Legal Intern at Army JAG, Virginia My internship was extremely fast-paced. I assisted with the Sexual Assault Trial Advocacy Course, helped...
Summer Stipend Recipients
- Public Interest Potluck
- 5:30 pm - 7:30 pm
- Info Session for Prospective Students
- 8:30 am - 12:00 pm
- RWU Law, 10 Metacom Avenue, Bristol, RI 02809
- 3rd Annual Professor Anthony J. Santoro Business Law Lecture Series
- 5:00 pm - 7:30 pm
- Omni Hotel Providence
- 2nd Annual Law Alumni Weekend
- All Day
- 15th Annual Law Alumni Association Scholarship Golf Tournament
- 12:00 pm - 8:00 pm
- Metacomet Country Club, 500 Veterans Memorial Parkway, East Providence
Hands-On Learning in the Classroom
- Federal Practice/Federal Litigation
In this upper-level course, students handle a simulated federal case through all stages of litigation, starting from the filing of a complaint and proceeding all the way through to trial. The course, which involves significant role-playing exercises and extensive critique, is co-taught by a seasoned federal litigator, a full-time member of the faculty, and United States District Court Judge William E. Smith.
- Advanced Trial Advocacy: Complex Personal Injury
In this upper level course, a seasoned personal injury lawyer who has handled much of the highest-profile litigation in Rhode Island leads the students through an exploration of the litigation of a complex civil case. The course involves significant role-playing exercises and extensive critique.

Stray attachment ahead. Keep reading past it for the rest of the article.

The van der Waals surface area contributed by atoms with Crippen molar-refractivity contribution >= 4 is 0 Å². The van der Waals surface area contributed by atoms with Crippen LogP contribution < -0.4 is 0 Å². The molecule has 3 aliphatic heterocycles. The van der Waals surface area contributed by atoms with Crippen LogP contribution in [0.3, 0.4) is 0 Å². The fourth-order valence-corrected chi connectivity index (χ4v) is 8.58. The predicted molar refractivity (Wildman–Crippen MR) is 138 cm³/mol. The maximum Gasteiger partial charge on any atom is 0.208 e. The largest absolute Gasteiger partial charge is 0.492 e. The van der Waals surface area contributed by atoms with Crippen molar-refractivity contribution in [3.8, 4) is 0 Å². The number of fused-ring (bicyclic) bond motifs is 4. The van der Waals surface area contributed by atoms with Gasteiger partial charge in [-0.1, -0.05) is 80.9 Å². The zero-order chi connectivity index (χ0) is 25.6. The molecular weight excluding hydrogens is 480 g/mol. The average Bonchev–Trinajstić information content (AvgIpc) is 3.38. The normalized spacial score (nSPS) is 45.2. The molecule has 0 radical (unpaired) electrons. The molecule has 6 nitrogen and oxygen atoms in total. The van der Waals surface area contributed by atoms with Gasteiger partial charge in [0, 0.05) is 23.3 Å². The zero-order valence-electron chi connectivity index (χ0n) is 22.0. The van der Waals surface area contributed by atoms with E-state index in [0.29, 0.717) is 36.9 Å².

- Mental Health Law: A Multidisciplinary Approach
This upper level course includes both law students and graduate students from Brown University who are studying forensic psychiatry and forensic psychology. Students in the course explore the boundaries between law and behavioral health. Through a series of role playing exercises, students get to experience various hearings related to mental health law, including a competency hearing, a civil commitment hearing, and a dangerousness hearing.
- Other Upper Level Legal Methods Courses
Each student at Roger Williams University School of Law is required to take at least two courses from a menu of upper level legal methods courses. Rather than focus on teaching a doctrinal area of the law, these courses aim to teach particular sets of legal skills required for the practice of law. They are taught in very small sections, providing an environment for extensive simulation, role play and feedback from the faculty member. Offerings include courses in litigation skills, communication skills, transactional practice skills, and legal drafting skills.